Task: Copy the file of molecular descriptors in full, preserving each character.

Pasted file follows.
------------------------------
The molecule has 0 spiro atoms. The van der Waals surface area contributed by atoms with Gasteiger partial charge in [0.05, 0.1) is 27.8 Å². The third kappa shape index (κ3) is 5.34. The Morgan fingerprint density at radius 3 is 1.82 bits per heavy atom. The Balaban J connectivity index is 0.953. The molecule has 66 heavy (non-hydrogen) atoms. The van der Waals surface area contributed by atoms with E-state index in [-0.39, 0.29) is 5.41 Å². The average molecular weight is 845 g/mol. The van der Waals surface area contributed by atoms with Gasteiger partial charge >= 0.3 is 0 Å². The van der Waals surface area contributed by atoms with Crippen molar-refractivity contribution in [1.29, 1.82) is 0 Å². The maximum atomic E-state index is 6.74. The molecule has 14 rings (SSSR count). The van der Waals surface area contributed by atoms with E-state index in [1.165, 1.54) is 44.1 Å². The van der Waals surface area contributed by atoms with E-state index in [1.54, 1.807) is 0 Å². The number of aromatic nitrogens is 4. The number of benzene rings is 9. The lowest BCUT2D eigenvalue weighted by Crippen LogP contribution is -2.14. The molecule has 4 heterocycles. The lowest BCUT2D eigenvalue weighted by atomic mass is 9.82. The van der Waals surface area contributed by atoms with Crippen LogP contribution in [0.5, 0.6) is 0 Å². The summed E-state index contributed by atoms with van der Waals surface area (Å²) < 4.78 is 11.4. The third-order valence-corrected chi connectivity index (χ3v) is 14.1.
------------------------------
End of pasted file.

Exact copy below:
The molecule has 0 spiro atoms. The van der Waals surface area contributed by atoms with Gasteiger partial charge in [0.05, 0.1) is 27.8 Å². The third kappa shape index (κ3) is 5.34. The Morgan fingerprint density at radius 3 is 1.82 bits per heavy atom. The Balaban J connectivity index is 0.953. The molecule has 66 heavy (non-hydrogen) atoms. The van der Waals surface area contributed by atoms with E-state index in [-0.39, 0.29) is 5.41 Å². The average molecular weight is 845 g/mol. The van der Waals surface area contributed by atoms with Gasteiger partial charge >= 0.3 is 0 Å². The van der Waals surface area contributed by atoms with Crippen molar-refractivity contribution in [1.29, 1.82) is 0 Å². The maximum atomic E-state index is 6.74. The molecule has 14 rings (SSSR count). The van der Waals surface area contributed by atoms with E-state index in [1.165, 1.54) is 44.1 Å². The van der Waals surface area contributed by atoms with E-state index in [1.54, 1.807) is 0 Å². The number of aromatic nitrogens is 4. The number of benzene rings is 9. The lowest BCUT2D eigenvalue weighted by Crippen LogP contribution is -2.14. The molecule has 4 heterocycles. The lowest BCUT2D eigenvalue weighted by atomic mass is 9.82. The van der Waals surface area contributed by atoms with Crippen LogP contribution in [0.5, 0.6) is 0 Å². The summed E-state index contributed by atoms with van der Waals surface area (Å²) < 4.78 is 11.4. The third-order valence-corrected chi connectivity index (χ3v) is 14.1.